(2006) dir. David Lynch
David Lynch has long been one of those divisive directors, not politically, or morally, but really around pretension and comprehension. From his earliest days with his uber cult film Eraserhead (1977) through to his strange and beautiful Mulholland Dr. (2001), he’s really cultivated a “love him or hate him” persona and body of work. Maybe there are some in betweeners out there, but I’d have to say, as I think has been said, that Inland Empire is only for those who are on the “love him” side of things. For people who need closure, need to understand what is going on, need answers to questions, can’t deal with weird rabbits on television, or any number of open-ended images, narrative tropes, and general loose ends, this film is going to be a bit of a challenge.
I think that may be true for some more solid Lynch fans as well. For me, I think it was pretty brilliant.
Like Mulholland Dr., Inland Empire is also very much about Los Angeles, more specifically Hollywood itself, the film process, the film industry, the whole mechanism of Hollywood, but also its inhabitants. Also, like Mulholland Dr., it’s a mystery of a narrative, with recurring motifs and imagery, duplicate roles or double identities of actresses like a heavy duty deja vu. It’s hardly a film that one can take in entirely in one viewing. And there are aspects of the narrative that, as in Mulholland Dr., people will be scratching their heads and trying to analyze down to an “actual” story, the one that people imagine is beneath the storytelling, the things that really happened, looking for the key to unlock the specifics. This worked for Mulholland Dr., people were talking about it all the time, trying to figure it out. This one seems less friendly to that sort of urge for closure.
Interestingly, it ends on an upbeat note. Is that a spoiler? Does that happen in David Lynch films?
Since Lost Highway (1997), Lynch has been very interested in doppelgangers or dual personae, the person who is always split between two or more realities (or perhaps two or more dreamworlds). In Lost Highway, the split splits the film. Bill Pullman becomes Balthazar Getty for some reason and Patricia Arquette is two people, too. The split and duplicity in Mulholland Dr., which despite the fact that I keep mentioning it and remembering to have liked it quite well, can’t actually recall enough about the narrative to fully make a comment, the split happened to both Naomi Watts and Laura Harring. In Inland Empire, it’s Laura Dern’s turn to split and comeback, share roles with previous actors, echo constantly back and forth through narrative turn after narrative turn.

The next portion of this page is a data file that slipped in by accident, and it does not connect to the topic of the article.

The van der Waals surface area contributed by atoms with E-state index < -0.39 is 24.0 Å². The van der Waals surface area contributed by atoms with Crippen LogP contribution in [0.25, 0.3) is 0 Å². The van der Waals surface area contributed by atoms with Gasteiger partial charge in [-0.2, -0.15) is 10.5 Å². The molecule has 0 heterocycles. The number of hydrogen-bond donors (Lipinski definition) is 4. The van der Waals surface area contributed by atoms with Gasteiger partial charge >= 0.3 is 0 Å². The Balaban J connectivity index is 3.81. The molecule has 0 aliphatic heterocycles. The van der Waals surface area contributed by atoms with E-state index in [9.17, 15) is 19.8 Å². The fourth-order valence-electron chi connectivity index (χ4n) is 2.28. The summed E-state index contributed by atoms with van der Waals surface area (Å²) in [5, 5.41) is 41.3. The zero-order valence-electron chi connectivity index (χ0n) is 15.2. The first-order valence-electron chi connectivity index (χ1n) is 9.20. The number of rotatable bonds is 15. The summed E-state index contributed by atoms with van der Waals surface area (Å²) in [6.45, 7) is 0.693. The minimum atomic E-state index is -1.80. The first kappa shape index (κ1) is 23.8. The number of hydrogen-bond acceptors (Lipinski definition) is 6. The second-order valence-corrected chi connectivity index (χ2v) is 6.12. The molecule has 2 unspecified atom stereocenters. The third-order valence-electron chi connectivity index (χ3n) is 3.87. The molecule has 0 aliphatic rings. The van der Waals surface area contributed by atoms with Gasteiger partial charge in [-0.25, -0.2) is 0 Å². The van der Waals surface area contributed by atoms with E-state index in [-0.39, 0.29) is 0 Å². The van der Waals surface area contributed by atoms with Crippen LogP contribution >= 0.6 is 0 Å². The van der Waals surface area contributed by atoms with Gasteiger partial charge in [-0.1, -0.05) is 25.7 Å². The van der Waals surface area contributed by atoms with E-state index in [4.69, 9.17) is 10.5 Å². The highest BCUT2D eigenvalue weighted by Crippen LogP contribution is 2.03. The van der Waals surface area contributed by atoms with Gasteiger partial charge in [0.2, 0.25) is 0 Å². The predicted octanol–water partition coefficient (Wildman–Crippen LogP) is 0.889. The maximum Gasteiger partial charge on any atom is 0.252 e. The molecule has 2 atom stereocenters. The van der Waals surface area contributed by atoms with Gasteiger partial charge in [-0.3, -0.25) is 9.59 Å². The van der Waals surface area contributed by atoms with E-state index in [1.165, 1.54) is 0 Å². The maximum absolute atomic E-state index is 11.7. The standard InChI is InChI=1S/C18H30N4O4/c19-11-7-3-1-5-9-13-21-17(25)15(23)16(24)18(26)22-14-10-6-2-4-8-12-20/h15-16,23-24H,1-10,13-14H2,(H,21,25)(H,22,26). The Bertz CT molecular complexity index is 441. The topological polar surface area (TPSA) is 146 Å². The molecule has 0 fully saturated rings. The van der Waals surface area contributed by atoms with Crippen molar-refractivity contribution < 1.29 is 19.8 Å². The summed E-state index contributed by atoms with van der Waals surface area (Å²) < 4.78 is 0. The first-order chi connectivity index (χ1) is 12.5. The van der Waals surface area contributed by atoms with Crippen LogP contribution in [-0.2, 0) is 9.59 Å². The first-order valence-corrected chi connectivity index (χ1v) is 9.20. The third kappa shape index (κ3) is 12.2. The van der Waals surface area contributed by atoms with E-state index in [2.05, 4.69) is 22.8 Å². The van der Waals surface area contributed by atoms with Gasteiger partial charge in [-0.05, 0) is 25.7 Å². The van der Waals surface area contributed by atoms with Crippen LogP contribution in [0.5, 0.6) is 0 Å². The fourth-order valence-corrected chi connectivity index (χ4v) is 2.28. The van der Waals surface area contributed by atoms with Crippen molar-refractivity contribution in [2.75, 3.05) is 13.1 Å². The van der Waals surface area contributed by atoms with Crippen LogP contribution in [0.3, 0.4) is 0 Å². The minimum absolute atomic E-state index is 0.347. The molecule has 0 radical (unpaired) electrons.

Lynch plays with landscape. Doors open into new space after new space, they end up in a place they were before that was somewhere else. The landscape, when not interior to the film set, is Los Angeles, which I read recently is key to the title of the film. The Inland Empire is, as I have read, an area “east of Los Angeles”, but echoes back within the space of the film. Maybe a better knowledge of L.A. geography would pay off in this analysis. The rooms and buildings are of an older time, a period of Hollywood’s heyday but eventually spill out on to the famed crossroad of Hollywood and Vine quite explicitly. Do I get what is going on here completely? Hell no.
Shot on digital video, the film has an amazing look. It’s as if Lynch rediscovered the camera and what it could do. He uses all sorts of fade-ins and fade-outs, lighting techniques, framings, and controls the aesthetics to a “T”. It’s quite beautiful, actually. Very much so. If there is one film that I regret not having seen on the big screen upon its release in recent years, this one tops the list.
The film contains some of Lynch’s strange asides, humor, and actors. It’s nice to know that Harry Dean Stanton is still alive. He started life as an old man. He looks virtually the same as he did in the early 1970’s. Kind of like Dick Clark.
I found the film quite stunning. The cinematography and the flowing, spooky, frightening dream just pulled me along. I committed to it, wafted along. I had been afraid to see it for its length (nearly 3 hours) and its pace (slow), but in reality, I was really fairly rapt. Lynch is a mixed bag for me in some ways, but I think that he’s actually perhaps has made his best film here. I think he’s brilliant, and while his films are often flawed (to me), his vision is completely unique. His world, his obsessions, his fascinations are mesmerizing and challenging. And while I could not decipher the entirety of the narrative here for you even if I wanted to, I have to say, that is not what I necessarily need from a film.